Loan Market Competition and Bank Risk-Taking

Research output: Contribution to conferencePaperAcademic

Abstract

Recent literature (Boyd and De Nicol?005) has argued that competition in the loan market lowers bank risk by reducing the risk-taking incentives of borrowers. We show that the impact of loan market competition on banks is reversed if banks can adjust their loan portfolios. The reason is that when borrowers become safer, banks want to offset the effect on their balance sheet and switch to higher-risk lending. They even overcompensate the effect of safer borrowers because loan market competition erodes their franchise values and thus increases their risk-taking incentives.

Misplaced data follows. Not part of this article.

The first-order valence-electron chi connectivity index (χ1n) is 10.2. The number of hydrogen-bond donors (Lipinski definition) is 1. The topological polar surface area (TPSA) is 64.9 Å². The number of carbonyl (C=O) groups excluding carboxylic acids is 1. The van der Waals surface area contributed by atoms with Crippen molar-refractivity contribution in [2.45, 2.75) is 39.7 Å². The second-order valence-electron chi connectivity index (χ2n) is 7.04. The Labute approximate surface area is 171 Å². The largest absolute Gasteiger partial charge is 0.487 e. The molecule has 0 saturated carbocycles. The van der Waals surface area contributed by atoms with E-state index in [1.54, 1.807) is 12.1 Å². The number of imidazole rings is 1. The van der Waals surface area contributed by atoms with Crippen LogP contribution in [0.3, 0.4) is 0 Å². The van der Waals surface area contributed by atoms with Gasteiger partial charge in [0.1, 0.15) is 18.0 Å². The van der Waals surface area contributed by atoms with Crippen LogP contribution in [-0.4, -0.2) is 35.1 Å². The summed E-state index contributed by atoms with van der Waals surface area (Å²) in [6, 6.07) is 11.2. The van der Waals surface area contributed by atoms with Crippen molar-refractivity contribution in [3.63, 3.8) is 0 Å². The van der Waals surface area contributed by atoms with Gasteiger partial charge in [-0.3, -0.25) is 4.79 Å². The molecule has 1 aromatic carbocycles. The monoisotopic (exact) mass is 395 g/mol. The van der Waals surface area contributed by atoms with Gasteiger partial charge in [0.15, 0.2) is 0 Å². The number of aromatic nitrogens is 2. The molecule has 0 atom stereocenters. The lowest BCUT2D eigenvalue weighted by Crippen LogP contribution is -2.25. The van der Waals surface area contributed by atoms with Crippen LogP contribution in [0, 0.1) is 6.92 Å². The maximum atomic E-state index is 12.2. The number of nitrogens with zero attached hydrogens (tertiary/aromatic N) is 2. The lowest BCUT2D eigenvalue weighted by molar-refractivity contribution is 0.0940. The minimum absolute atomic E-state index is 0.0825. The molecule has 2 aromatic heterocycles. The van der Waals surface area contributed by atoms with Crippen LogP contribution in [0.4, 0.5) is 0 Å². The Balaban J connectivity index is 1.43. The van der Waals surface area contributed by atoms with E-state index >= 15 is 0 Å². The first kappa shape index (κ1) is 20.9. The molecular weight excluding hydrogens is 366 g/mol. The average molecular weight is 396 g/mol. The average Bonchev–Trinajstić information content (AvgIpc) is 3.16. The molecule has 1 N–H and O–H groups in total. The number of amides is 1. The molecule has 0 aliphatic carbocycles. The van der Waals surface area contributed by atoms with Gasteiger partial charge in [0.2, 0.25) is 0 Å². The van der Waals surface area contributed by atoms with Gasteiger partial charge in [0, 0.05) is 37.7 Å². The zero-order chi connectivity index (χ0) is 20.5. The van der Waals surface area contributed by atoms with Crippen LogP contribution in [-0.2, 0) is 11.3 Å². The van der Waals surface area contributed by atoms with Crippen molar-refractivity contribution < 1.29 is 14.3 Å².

Original languageEnglish
Publication statusPublished - 2007
Externally publishedYes

Bibliographical note

Pagination: 12

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